3 great tracks of melodic alt-rock with distortion heavy vocals on a couple of the songs. “Slow but Sure Destruction” is a standout with its pleading opening bass over the sound of rain bringing a feeling of desolation but builds into a crashing epic song. “She Goes Her Own Way” brings the tempo back up again and is reminiscent of early REM.

November 17th:

(The) Meghan Taylor (fronted) quintet (GIFTSHOP) specializes in CBGB’s style punk mixed with 21st century pop hooks. GIFTSHOP’s dynamic live shows have earned them prime festival slots.

Giftshop band picture
GIFTSHOP

GIFTSHOP – “Despicable”/”Dontcha Know” – AA blue vinyl 7” (Tar020)

“Despicable” with its driving guitars and plaintive vocals is a straightforward fuck you to an asshole who thinks he does “the things that make him likeable”, but is really just ”despicable”. A fantastic 3 and a half minute romp. “Dontcha Know” shows a softer side to the band – more ballad like and with a real 50’s feel to it. Definitely not aimed at the subject of “Despicable”. Brilliant.

December 25th:

Pepper Kings – “Pepper Kings” debut CD album (Serial No TBC)

Pepper Kings band picture
Pepper Kings

I want to say the Pepper Kings are quirky. I can’t think of a better word to describe them, their sound is unconventional and often eccentric (Hoot Owl).

It would be difficult to pigeon-hole Pepper Kings. While not necessarily sounding like them – the band are off the wall in the way bands like XTC, Devo and Talking Heads are – doubtlessly a good thing.

The vocals at times reminiscent of varied vocalists like Jello Biafra, Calvin Johnson and Fred Schneider. Like Dead Kennedys, there is a serious side to the songs too, with “Casinos Mean Jobs” making a deliberate political statement.

You will categorically not be bored listening to Pepper Kings. I’ve only heard a selection of the songs from the album, but I look forward to hearing more.

(Date – TBC):

ReAction – “Out of My head” b/w “Crystallised Radio” 7” white vinyl (Tar013)

Reaction live picture
ReAction – Live

ReAction are a phenomenal band both live and on record. The energy from Big Carson is second to none and the song-writing and music is sophisticated and varied. The 2 tracks here showcase different sides to the band with “Out of My Head” being an in your face punk rock romp. ”Crystallised Radio” on the flip side is a dub remix of Accelerator album track “Crystal Radio” and follows on from Fireball in Dub (Warped Plan Remix) on the album.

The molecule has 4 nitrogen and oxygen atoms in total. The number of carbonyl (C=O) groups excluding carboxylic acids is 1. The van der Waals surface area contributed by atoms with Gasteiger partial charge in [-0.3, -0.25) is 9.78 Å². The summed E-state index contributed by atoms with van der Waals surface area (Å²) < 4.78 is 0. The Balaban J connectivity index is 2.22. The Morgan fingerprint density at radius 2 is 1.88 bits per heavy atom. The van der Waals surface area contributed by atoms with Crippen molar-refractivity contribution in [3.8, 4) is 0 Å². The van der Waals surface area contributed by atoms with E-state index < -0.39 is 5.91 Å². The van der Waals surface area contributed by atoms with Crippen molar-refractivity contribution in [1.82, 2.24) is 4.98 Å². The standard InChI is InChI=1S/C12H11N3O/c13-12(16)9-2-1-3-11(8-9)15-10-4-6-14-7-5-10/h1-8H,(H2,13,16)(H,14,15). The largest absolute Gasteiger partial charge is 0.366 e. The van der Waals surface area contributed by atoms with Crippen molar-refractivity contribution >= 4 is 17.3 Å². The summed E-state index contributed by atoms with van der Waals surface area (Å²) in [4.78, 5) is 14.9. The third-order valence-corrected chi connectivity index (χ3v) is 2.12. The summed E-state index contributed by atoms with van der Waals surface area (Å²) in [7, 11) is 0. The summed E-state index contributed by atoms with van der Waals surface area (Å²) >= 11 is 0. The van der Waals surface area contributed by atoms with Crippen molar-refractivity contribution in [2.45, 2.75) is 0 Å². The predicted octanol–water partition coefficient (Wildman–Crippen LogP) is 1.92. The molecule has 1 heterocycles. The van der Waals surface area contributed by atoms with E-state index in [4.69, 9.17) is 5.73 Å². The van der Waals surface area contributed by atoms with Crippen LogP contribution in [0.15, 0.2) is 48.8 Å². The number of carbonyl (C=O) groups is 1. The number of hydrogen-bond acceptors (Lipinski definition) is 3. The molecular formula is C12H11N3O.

I am excited for the future of Tarbeach and hope to see many more releases coming from the label continuing with the variety of music styles as they have to date.

Thanks to Walt and all the bands for the time and effort they put in to get their music out there to the masses.

I’ve linked to bands Facebook pages/websites throughout where possible.

Get the above releases and the back catalogue from the website – Tarbeach Music. You can find them on social media too – Facebook and Twitter

Back catalogue

Tar002Electric Fits – Opposable Thumbs (album) CD/DL

Tar003 – Electric Fits – Sonic Metamorphine b/w Being One (single) DL only

Tar005 – ReAction – Accelerator (album) – CD/DL

Tar007 – ReAction – Hey Patty Hearst/Heavy Drapes – Into the Blue AA split 7” red vinyl

Tar010/ Tar010CD – Heavy Drapes – Should I Suck EP – amber vinyl/Heavy Drapes – Should I Suck EP – CD/DL

Tar011 – Double pack of Tar007 & Tar010

Tar012EP – ReAction – Old School Rules EP – CD/DL

Tar013 – ReAction – Out of My Head – single – white vinyl – Final Release date TBC

Tar014/Tar014CDEX – Jonzip/The Zips 19 Forevva/Barbara Wire AA split 7” green vinyl/Jonzip/The Zips – CD EP with 2 extra hidden tracks – different colour sleeves

Tar015 – Triple Distilled – pack of Tar007/Tar010 & Tar014

Tar016 – Tarbeach Compilation – No Animals Were Harmed During Any Recordings – CD/DL

Tar018 – Monkey Don’t Care – “I Hear What You’re Saying But I Just Don’t Care” 3 Track EP – CD/DL

Tar019 – The Bowery Boys – “EP#1” 5 track EP – CD/DL

Tar020 – GIFTSHOP – Despicable/Don’t’cha Know – AA single – blue vinyl (released 17/11/2017)

Tar021 – The Pepper Kings – “EP#1” 4 track EP – CD/DL

Tar022 – Monkey Don’t Care – “Pearl Necklace EP” – CD/DL (released 31/10/2017)